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Calhoun County ammonia pipeline leak under control; evacuees cleared to return home

by Bill Bowden | September 24, 2021 at 3:55 p.m.
A sign on U.S. 167 in Arkansas welcomes travelers to Calhoun County in this April 2001 file photo. (Arkansas Democrat-Gazette file photo)

Calhoun County Sheriff Vernon Morris said Friday afternoon that the leak in an anhydrous ammonia pipeline near Hampton was under control, and people who had evacuated were being allowed to return to their homes.

The announcement came shortly after Dave Parker, a spokesman for the Arkansas Department of Transportation, announced that U.S. 167 through the county reopened to traffic.

A 9½-mile section of U.S. 278 in the county had also been closed. The department announced that closure at 9:25 p.m. Thursday, and announced its reopening shortly after 2 a.m. Friday.

12:07 p.m.

About 180 homes in Hampton were evacuated Thursday night after a "trackhoe" ruptured an anhydrous ammonia pipeline, said Calhoun County Sheriff Vernon Morris.

"It's a very serious situation," Morris said Friday morning.

According to the Centers for Disease Control and Prevention, ammonia is a "lung-damaging agent."

"Ammonia is a toxic gas or liquid that, when concentrated, is corrosive to tissues upon contact," according to the center. "Exposure to ammonia in sufficient quantities can be fatal."

Ammonia is used in manufacturing, refrigeration and agriculture (as a fertilizer), according to the center.

Morris said the trackhoe, also known as an excavator, was being operated at Arkansas Gravel Co. at its quarry about three miles southeast of Hampton.

He said 30 homes were initially evacuated, then another 150 as wind took the ammonia from the gravel quarry into southwest Hampton.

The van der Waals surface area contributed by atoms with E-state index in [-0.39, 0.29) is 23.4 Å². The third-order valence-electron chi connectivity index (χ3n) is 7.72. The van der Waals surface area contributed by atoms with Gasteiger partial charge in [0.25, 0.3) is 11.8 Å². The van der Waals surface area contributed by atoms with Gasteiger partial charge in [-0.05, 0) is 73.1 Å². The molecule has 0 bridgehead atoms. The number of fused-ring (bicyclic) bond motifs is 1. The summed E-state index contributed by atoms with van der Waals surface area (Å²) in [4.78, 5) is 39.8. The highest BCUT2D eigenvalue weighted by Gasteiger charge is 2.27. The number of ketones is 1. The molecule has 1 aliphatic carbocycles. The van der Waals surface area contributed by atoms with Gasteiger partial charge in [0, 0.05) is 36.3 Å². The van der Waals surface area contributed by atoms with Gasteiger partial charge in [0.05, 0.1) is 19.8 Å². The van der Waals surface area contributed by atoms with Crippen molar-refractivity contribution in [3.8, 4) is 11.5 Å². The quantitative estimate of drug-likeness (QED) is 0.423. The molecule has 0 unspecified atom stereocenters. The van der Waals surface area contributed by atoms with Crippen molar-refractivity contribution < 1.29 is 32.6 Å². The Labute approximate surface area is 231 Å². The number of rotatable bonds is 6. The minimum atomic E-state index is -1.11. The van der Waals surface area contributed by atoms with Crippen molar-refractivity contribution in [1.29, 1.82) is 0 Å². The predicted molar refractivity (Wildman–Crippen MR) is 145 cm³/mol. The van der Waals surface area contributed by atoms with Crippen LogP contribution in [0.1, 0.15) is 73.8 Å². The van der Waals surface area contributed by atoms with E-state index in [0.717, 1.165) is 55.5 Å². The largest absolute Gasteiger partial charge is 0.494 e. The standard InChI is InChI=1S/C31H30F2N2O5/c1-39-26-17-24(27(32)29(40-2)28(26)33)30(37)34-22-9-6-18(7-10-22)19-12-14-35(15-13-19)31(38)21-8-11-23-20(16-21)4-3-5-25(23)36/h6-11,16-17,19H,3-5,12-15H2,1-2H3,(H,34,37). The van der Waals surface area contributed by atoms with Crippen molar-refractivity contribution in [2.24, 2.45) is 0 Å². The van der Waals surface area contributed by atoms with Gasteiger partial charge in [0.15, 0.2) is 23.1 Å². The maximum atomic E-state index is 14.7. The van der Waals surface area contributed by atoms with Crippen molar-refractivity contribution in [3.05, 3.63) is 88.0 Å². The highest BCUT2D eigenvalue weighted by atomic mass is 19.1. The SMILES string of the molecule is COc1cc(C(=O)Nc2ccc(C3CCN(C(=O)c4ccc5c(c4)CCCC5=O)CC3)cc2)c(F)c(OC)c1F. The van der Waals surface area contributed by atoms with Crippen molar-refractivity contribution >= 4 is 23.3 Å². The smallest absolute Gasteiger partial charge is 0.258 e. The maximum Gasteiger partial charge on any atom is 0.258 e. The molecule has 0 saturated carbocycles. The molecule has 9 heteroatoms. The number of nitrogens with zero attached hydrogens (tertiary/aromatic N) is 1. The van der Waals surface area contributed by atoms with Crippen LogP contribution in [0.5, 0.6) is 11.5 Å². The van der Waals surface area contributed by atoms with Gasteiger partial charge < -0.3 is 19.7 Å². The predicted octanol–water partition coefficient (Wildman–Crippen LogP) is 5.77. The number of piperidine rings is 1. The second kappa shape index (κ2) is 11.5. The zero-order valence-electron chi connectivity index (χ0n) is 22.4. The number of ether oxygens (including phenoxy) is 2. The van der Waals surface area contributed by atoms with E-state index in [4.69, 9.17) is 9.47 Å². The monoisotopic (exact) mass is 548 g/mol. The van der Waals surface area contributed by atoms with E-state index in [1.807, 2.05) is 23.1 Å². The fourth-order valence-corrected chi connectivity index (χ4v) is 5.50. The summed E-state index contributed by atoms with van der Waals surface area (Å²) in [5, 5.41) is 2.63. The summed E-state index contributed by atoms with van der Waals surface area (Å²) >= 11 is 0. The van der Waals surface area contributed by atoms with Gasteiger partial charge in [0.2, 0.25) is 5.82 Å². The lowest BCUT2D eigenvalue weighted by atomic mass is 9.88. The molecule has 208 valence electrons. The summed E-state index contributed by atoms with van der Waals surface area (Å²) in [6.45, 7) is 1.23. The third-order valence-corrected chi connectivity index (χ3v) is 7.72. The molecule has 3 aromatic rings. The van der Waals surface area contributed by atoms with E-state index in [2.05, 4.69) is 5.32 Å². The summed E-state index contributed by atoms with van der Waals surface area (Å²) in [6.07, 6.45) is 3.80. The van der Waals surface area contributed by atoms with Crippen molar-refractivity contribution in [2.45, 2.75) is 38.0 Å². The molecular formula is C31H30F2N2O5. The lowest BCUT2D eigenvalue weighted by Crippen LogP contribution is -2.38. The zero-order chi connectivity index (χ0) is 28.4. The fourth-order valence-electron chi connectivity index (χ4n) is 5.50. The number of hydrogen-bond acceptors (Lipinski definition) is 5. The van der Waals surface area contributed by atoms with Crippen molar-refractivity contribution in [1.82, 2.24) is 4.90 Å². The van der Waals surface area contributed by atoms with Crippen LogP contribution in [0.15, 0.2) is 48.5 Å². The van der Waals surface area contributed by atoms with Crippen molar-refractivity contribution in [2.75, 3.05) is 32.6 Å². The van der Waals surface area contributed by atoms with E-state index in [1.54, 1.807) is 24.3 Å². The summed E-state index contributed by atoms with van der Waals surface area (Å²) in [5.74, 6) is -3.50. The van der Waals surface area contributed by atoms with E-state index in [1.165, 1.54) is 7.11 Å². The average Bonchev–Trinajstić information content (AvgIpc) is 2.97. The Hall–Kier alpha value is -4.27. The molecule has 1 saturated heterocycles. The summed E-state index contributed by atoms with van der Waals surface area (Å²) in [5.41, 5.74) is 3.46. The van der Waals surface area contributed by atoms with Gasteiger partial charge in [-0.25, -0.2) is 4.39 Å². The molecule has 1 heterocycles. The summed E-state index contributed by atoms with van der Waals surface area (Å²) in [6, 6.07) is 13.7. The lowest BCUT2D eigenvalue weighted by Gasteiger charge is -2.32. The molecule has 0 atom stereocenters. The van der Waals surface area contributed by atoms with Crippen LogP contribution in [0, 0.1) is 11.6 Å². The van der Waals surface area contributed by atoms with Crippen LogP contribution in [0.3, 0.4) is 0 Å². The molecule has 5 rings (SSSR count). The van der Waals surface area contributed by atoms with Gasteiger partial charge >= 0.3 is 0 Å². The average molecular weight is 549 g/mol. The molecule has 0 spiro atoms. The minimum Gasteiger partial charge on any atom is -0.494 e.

Morris said some people evacuated to First Baptist Church in Hampton or the Fordyce Civic Center. Others went to Warren or Camden.

Morris said the air quality in Hampton is being closely monitored today.

"We're waiting on the air quality to clear," he said.

Morris said he hopes to have people from the second evacuation back in those 150 homes tonight, but it may take longer for the first 30 homes that were evacuated.

Morris said the pipeline was ruptured at about 6:45 p.m. Thursday. When contacted at about 10:30 p.m. Thursday, LaTresha Woodruff, public information officer for the Arkansas Division of Emergency Management, said the leak had been contained.

A 24-mile section of U.S. 167 remained closed this morning because of the ammonia leak, according to the Arkansas Department of Transportation. The closed section of U.S. 167 is from Arkansas 274 north of Hampton to Arkansas 335 south of the town.

This story has been updated. It was originally published at 12:07 p.m. under the headline "180 homes evacuated after ammonia pipeline break in Calhoun County."

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